Children's Custody Rights: Protecting the Child's Interest

Children aren't mature enough to have the same rights as parents, but they have certain protections. These ensure the best interest of the child.

Knowing children's custody rights can help you throughout the court process.

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The right to state their opinion

In some states, the court must consider the child's custody preference when making the final custody decision. The judge usually figures this out by interviewing the child in private. The older the child, the more weight is given to their opinion.

The court won't always go along with what the child says, even in states like Georgia, where children 14 or older can generally choose whom they want to live with. The judge must rule in line with the child's best interest. So if a child wants to live with a parent simply because that parent lets them stay up late, the judge will only go with that if that parent is the most competent.

Children can testify during a trial if they have information that can impact the verdict. This is rare since testifying can be distressing for a child. Instead, the judge usually speaks to the child in private or appoints a professional like a custody evaluator to assess the situation.

The right to legal representation

Children have a right to their own legal representation if necessary.

Guardians ad litem represent the child's best interest. They are usually reserved for cases involving abuse or neglect, but some states assign them in all child custody cases.

Attorneys ad litem represent what the child wants. Typically, they're appointed on a case-by-case basis, but there are courts that require their involvement for specific case types.

These professionals speak for the child in court and advocate for their rights. Also, they might conduct a short investigation that includes interviews with each parent and a viewing of the child's potential homes.

The right to safety, education and healthcare

Children have the right to live in an environment free of substance abuse, violence and other dangers. This is why child welfare agencies can intervene when parents put a child in danger. This right also impacts whether a parent receives physical custody.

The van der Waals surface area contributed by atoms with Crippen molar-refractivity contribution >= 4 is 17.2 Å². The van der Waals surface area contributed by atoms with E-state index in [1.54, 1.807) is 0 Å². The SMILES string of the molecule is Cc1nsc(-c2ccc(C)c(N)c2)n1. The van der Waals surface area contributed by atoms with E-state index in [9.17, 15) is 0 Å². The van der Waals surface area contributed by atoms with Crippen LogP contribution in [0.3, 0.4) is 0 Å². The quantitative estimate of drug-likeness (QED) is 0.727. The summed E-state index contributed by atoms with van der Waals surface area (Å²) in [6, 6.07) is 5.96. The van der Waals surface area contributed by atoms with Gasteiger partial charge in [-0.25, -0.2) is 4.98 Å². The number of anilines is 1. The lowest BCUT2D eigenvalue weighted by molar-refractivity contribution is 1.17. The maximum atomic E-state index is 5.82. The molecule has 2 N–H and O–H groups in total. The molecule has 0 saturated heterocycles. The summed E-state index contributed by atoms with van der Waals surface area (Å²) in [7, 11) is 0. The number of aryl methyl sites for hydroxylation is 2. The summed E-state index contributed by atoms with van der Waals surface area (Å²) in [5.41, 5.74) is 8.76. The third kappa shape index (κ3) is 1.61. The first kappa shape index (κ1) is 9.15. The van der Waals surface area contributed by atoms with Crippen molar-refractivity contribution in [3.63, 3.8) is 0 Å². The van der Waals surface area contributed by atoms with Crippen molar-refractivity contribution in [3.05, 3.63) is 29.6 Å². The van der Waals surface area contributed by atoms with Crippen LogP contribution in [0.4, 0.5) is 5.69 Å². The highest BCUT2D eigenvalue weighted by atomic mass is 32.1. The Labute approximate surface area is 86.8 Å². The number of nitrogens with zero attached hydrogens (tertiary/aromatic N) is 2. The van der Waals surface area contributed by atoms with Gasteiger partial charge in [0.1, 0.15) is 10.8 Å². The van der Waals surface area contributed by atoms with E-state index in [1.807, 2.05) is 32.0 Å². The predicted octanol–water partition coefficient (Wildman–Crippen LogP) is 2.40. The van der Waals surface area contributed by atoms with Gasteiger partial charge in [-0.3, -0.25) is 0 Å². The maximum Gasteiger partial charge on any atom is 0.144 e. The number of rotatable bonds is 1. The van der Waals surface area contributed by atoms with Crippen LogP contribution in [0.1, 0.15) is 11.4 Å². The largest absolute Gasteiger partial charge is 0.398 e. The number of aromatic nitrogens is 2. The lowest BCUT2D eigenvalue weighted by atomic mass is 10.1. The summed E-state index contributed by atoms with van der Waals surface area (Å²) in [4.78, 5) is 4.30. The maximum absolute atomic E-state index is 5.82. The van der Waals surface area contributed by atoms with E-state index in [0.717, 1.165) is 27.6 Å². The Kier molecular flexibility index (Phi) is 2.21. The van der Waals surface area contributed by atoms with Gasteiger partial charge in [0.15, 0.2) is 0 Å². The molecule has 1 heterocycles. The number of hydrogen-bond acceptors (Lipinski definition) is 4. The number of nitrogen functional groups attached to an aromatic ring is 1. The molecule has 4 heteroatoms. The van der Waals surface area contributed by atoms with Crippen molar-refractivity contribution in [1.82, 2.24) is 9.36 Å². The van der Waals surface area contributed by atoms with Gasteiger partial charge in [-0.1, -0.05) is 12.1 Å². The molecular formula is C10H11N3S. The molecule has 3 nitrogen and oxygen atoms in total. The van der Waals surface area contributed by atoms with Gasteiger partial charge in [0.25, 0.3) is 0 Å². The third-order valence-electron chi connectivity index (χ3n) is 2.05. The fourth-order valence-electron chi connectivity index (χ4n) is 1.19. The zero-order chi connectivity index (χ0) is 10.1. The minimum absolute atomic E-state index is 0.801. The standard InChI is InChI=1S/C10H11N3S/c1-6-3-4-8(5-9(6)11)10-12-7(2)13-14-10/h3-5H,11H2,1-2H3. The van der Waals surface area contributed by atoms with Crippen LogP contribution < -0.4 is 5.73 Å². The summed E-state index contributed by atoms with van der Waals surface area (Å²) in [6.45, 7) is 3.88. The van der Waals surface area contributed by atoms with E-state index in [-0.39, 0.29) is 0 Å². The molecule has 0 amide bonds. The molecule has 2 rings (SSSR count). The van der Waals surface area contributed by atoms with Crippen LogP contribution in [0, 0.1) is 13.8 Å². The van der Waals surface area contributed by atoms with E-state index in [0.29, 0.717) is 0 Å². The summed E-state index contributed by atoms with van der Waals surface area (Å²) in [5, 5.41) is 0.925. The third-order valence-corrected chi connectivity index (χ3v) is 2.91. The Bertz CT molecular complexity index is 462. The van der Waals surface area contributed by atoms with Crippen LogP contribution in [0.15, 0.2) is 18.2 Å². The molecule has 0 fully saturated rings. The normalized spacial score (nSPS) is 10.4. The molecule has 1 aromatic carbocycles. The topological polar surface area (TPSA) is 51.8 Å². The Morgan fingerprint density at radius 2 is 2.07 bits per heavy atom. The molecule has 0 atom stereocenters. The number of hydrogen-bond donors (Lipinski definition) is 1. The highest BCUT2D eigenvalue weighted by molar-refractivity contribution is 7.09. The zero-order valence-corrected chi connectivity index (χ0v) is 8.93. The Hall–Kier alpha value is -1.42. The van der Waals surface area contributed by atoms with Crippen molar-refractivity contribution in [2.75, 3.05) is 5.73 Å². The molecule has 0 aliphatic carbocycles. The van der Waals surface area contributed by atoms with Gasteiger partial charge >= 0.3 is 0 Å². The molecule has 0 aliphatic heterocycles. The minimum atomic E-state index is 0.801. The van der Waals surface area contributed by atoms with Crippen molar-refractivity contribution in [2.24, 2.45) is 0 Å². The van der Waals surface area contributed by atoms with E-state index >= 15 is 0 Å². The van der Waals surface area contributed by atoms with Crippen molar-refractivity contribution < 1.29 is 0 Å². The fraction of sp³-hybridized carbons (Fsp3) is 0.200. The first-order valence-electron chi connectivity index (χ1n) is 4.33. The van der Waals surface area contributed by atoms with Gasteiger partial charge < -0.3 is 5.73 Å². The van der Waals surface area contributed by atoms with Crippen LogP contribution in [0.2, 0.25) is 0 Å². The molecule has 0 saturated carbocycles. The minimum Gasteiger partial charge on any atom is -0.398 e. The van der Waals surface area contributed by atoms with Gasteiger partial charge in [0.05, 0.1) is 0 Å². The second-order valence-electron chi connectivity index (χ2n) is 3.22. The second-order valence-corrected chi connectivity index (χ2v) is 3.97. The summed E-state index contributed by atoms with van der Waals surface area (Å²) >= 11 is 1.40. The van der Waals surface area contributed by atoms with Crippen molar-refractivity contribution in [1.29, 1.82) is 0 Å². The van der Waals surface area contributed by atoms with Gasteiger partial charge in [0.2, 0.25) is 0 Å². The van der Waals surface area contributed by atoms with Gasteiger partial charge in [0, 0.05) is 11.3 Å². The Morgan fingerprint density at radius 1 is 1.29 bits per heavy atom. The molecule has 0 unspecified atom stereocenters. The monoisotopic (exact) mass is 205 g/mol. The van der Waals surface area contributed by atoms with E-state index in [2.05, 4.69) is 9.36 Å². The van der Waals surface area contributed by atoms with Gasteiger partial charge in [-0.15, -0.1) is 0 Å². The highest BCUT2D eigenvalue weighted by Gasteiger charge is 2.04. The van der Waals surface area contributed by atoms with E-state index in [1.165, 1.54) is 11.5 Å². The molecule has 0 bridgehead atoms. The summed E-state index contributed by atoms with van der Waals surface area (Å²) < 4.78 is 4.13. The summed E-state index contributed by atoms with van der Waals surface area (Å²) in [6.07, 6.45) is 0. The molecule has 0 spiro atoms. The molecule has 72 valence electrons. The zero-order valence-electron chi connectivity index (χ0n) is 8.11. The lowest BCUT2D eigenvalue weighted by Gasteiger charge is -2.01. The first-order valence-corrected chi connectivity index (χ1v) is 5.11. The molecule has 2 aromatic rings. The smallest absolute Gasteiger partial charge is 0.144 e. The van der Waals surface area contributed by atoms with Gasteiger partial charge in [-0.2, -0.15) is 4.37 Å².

As another protection for the well-being, children have a right to quality education and healthcare.

The right to have a relationship with both parents

Research has shown that children fare better when both parents are part of their lives. For this reason, courts seek to make custody rulings that let the child build a relationship with both parents. Even if a parent isn't fit for custody, protections like supervised visitation ensure the child can safely be around them.

Parents must also protect this right by allowing visits and not interfering with the other parent's time with the child. Otherwise, they could lose custody.

The right to financial support

So long as the child is under 18, parents must financially support them.

When parents separate, one typically pays child support to the other. The payer is generally the noncustodial parent or the parent who sees the child less often. If the parent fails to pay support, they could faces penalties ranging from fines to jail time.

Proving that you're fit for custody

To prove to the court that you meet the best interest of the child, you'll need solid evidence.

The Custody X Change online app can help you:

Custody X Change has the tools you need to show the court you have your child's best interest in mind.

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